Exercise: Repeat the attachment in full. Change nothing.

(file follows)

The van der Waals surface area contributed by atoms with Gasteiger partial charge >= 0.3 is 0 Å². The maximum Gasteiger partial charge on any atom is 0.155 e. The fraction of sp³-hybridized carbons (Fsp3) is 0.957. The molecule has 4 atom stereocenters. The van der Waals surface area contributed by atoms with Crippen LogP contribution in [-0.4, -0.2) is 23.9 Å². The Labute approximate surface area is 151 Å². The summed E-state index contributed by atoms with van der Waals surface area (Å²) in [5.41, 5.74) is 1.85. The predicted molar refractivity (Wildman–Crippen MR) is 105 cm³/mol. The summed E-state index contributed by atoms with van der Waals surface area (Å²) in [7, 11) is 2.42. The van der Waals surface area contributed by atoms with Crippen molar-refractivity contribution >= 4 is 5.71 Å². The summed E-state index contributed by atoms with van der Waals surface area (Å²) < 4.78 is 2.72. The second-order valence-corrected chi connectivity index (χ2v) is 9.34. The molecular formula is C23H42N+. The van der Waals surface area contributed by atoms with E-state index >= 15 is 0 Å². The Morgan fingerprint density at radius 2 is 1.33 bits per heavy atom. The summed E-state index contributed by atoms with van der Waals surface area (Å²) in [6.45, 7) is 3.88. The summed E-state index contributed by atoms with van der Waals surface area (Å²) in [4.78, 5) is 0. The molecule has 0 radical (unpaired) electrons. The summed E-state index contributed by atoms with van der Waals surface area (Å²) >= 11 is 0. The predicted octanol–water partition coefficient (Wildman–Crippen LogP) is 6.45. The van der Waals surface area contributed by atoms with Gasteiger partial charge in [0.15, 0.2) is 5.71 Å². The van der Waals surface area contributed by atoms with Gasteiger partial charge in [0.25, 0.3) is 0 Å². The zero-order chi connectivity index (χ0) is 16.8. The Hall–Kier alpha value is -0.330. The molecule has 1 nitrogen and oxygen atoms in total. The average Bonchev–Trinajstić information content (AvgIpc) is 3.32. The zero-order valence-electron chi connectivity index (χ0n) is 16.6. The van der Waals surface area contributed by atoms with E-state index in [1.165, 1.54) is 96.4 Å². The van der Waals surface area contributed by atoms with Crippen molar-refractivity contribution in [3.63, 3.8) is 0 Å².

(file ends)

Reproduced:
The van der Waals surface area contributed by atoms with Gasteiger partial charge >= 0.3 is 0 Å². The maximum Gasteiger partial charge on any atom is 0.155 e. The fraction of sp³-hybridized carbons (Fsp3) is 0.957. The molecule has 4 atom stereocenters. The van der Waals surface area contributed by atoms with Crippen LogP contribution in [-0.4, -0.2) is 23.9 Å². The Labute approximate surface area is 151 Å². The summed E-state index contributed by atoms with van der Waals surface area (Å²) in [5.41, 5.74) is 1.85. The predicted molar refractivity (Wildman–Crippen MR) is 105 cm³/mol. The summed E-state index contributed by atoms with van der Waals surface area (Å²) in [7, 11) is 2.42. The van der Waals surface area contributed by atoms with Crippen molar-refractivity contribution >= 4 is 5.71 Å². The summed E-state index contributed by atoms with van der Waals surface area (Å²) < 4.78 is 2.72. The second-order valence-corrected chi connectivity index (χ2v) is 9.34. The molecular formula is C23H42N+. The van der Waals surface area contributed by atoms with E-state index >= 15 is 0 Å². The Morgan fingerprint density at radius 2 is 1.33 bits per heavy atom. The summed E-state index contributed by atoms with van der Waals surface area (Å²) in [6.45, 7) is 3.88. The summed E-state index contributed by atoms with van der Waals surface area (Å²) in [4.78, 5) is 0. The molecule has 0 radical (unpaired) electrons. The summed E-state index contributed by atoms with van der Waals surface area (Å²) >= 11 is 0. The predicted octanol–water partition coefficient (Wildman–Crippen LogP) is 6.45. The van der Waals surface area contributed by atoms with Gasteiger partial charge in [0.15, 0.2) is 5.71 Å². The van der Waals surface area contributed by atoms with Gasteiger partial charge in [0.25, 0.3) is 0 Å². The zero-order chi connectivity index (χ0) is 16.8. The Hall–Kier alpha value is -0.330. The molecule has 1 nitrogen and oxygen atoms in total. The average Bonchev–Trinajstić information content (AvgIpc) is 3.32. The zero-order valence-electron chi connectivity index (χ0n) is 16.6. The van der Waals surface area contributed by atoms with E-state index in [1.165, 1.54) is 96.4 Å². The van der Waals surface area contributed by atoms with Crippen molar-refractivity contribution in [3.63, 3.8) is 0 Å².